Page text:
ROLE OF AGE-ASSOCIATED OXIDATIVE STRESS IN ALTERED RENAL D1 AND AT1 RECEPTOR FUNCTIONS AND HYPERTENSION
Blood pressure (BP) and oxidative stress increase with aging. Renal dopamine D1 (D1R) and angiotensin AT1 (AT1R) receptors by maintaining sodium homeostasis regulate blood pressure. Impaired D1R and exaggerated AT1R functions in the kidneys contribute to hypertension in animal models, which also exhibit oxidative stress. However, the role of oxidative stress in age-related hypertension has not been studied. In this study, we hypothesized that age-associated increase in oxidative stress by altering renal D1R and AT1R functions cause high BP in aging.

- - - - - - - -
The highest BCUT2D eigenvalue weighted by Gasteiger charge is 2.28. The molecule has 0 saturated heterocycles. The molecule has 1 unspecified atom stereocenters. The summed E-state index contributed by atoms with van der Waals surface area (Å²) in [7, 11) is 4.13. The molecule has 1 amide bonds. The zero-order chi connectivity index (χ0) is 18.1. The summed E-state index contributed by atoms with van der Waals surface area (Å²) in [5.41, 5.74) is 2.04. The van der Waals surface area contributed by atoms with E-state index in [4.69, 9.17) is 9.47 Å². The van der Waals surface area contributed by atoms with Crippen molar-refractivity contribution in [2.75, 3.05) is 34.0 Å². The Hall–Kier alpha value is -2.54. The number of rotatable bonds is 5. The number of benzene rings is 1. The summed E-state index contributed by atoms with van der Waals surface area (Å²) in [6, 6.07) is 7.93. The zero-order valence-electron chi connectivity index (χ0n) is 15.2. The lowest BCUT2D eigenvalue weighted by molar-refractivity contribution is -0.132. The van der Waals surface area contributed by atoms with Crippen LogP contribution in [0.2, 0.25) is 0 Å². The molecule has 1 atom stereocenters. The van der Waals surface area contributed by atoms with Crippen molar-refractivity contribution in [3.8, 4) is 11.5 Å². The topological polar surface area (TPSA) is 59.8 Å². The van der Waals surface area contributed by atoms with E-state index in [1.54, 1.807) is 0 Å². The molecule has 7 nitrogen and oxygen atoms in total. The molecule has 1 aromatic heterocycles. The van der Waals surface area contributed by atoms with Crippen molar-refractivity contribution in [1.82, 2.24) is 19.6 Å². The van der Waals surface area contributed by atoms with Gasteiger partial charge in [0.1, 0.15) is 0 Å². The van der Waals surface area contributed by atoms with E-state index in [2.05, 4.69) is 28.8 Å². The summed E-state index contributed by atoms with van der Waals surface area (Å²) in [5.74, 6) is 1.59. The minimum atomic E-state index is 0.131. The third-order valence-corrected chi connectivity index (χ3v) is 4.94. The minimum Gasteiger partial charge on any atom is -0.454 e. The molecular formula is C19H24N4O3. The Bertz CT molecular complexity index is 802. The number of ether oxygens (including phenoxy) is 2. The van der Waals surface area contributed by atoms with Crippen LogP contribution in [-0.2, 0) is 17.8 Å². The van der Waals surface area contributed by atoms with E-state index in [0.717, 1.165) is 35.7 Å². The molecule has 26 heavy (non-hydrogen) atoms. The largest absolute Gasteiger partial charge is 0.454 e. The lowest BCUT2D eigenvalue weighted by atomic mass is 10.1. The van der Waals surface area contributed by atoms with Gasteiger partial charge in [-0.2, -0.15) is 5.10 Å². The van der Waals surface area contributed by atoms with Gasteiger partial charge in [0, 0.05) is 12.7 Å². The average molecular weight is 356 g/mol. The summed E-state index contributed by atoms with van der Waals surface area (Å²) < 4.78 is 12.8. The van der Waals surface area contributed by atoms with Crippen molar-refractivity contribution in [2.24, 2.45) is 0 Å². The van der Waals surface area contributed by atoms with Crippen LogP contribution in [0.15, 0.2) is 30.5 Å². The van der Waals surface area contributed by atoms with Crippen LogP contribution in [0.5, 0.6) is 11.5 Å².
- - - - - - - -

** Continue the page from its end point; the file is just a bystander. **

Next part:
To test this hypothesis, we measured oxidative stress, BP, and D1 and AT1 receptor functions in adult (3-month) and old (21-month) Fischer 344 X Brown Norway F1 (FBN) rats supplemented without/with antioxidant tempol. We found age-related increases in oxidative stress and blood pressure; which were reduced with tempol treatment in old FBN rats. D1R and AT1R functions were determined by measuring diuretic and natriuretic responses to SKF-38393 (D1R agonist) and candesartan (AT1 receptor antagonist) respectively. Natriuresis in response to D1R activation was impaired in old rats, suggesting an age-associated decline in D1R function in old FBN rats. Increase in G protein coupled receptor kinase (GRK) expression/activity is associated with reduced D1R-G protein coupling and function in humans and animal models with hypertension. We found age-associated increase in GRK-4 levels accompanied with D1R-G protein uncoupling in the renal proximal tubules of old FBN rats. Tempol treatment reduced GRK-4 levels and restored D1R-G protein coupling in these old rats. Natriuretic and diuretic responses to candesartan; however, were exaggerated in old rats, suggesting an age-associated increase in renal AT1R function in old FBN rats. Age-related increases in angiotensin II-mediated G protein coupling leading to exaggerated Na,K-ATPase activity may have caused increased renal AT1R function observed in old FBN rats. Tempol treatment restored angiotensin II-mediated G protein coupling and Na,K-ATPase response and thus reduced candesartan-mediated natriuresis and diuresis in old FBN rats. Our results demonstrate that both diminished renal D1R and exaggerated AT1R functions are associated with high BP in old FBN rats. Furthermore, oxidative stress may cause altered renal D1R and AT1R functions and high BP in these old rats.